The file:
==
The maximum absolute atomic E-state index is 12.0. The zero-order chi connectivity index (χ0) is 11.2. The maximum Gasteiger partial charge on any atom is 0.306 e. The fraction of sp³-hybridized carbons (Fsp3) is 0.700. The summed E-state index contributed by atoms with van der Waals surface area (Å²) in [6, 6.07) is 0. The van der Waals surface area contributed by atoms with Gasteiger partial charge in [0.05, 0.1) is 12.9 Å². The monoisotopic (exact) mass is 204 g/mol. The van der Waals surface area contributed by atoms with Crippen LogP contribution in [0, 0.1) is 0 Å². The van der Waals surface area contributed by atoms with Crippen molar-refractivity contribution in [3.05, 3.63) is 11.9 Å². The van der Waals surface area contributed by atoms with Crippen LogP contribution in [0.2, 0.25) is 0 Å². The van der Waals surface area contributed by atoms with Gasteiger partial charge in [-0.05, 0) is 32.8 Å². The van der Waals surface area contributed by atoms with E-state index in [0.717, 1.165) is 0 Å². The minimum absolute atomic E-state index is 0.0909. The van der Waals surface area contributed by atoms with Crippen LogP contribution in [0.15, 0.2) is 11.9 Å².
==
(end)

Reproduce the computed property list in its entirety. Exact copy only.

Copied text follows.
The maximum absolute atomic E-state index is 12.0. The zero-order chi connectivity index (χ0) is 11.2. The maximum Gasteiger partial charge on any atom is 0.306 e. The fraction of sp³-hybridized carbons (Fsp3) is 0.700. The summed E-state index contributed by atoms with van der Waals surface area (Å²) in [6, 6.07) is 0. The van der Waals surface area contributed by atoms with Gasteiger partial charge in [0.05, 0.1) is 12.9 Å². The monoisotopic (exact) mass is 204 g/mol. The van der Waals surface area contributed by atoms with Crippen LogP contribution in [0, 0.1) is 0 Å². The van der Waals surface area contributed by atoms with Crippen molar-refractivity contribution in [3.05, 3.63) is 11.9 Å². The van der Waals surface area contributed by atoms with Crippen LogP contribution in [0.2, 0.25) is 0 Å². The van der Waals surface area contributed by atoms with Gasteiger partial charge in [-0.05, 0) is 32.8 Å². The van der Waals surface area contributed by atoms with E-state index in [0.717, 1.165) is 0 Å². The minimum absolute atomic E-state index is 0.0909. The van der Waals surface area contributed by atoms with Crippen LogP contribution in [0.15, 0.2) is 11.9 Å².